There’s been something of fairy-tale story in Clare club hurling each year for the past few seasons with Ballyea filling that role in 2016 before Clooney/Quin stood on the cusp in 2017. This year, that mantle arguably belonged to an O’Callaghan’s Mills side who almost bridged a 25 year wait to march behind the band before just falling short against Ballyea in the last four. Guilfoyle feels Pat Loughnane’s men will take a lot of heart from their campaign.
“Momentum is often so important and they started off with victory over St Joseph’s Doora Barefield in the first round and they grew from there. They built up real confidence and had some good displays from younger players who probably weren’t as widely known outside their own club. The experience of this year will really stand to them and the challenge now is to build on that. Their Junior A team were in the final at that grade so there’s a good core of players in the club and it’s important now they continue working as hard as they have been to see can they take that next step” he said.
2018 saw St Joseph’s Doora Barefield lose their senior status in both the Clare Senior hurling and football championships. The Parish now face a re-building task that could take quite some time to get right. This was further compounded at the clubs recent AGM which saw them fail to elect a chairman on the night. Guilfoyle feels it’s hard to define what exactly needs to change to get the former All-Ireland champions back to the top table.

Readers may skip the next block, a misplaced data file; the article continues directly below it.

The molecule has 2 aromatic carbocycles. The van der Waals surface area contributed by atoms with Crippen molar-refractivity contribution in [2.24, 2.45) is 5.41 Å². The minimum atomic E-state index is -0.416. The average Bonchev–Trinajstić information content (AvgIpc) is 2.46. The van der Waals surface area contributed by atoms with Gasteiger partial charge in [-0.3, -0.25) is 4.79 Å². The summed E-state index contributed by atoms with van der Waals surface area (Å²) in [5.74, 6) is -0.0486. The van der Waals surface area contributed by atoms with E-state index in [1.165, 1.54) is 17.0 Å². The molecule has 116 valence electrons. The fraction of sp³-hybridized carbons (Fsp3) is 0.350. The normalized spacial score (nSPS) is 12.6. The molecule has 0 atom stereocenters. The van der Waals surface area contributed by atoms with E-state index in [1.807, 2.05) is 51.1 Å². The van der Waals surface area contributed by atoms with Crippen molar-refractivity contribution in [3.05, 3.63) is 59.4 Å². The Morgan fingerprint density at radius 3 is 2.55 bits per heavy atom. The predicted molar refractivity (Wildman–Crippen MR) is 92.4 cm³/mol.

“When we look at rural clubs in particular where resources and facilities are limited, you see Doora Barefield with an inter-county set up in Gurteen with fabulous pitches and halls and everything you could want. If you want to call a spade a spade here, you have to say that they’ve been underachieving. They’ve always had strong underage teams but just can’t seem to bring it through. They now face into the intermediate championship after a tame enough exit from the top tier and now it becomes all about attitude. Everyone in the club has to have that hunger to get back up and that’s the real test ahead of them now for 2019” said Guilfoyle.
There was a noticeable growth in Guilfoyle’s stature when the topic turned to Feakle’s run this year. The east Clare men were impressive winners of the Clare intermediate title at the first time of asking before suffering a heart-breaking loss in the Munster final against Cork champions Charleville.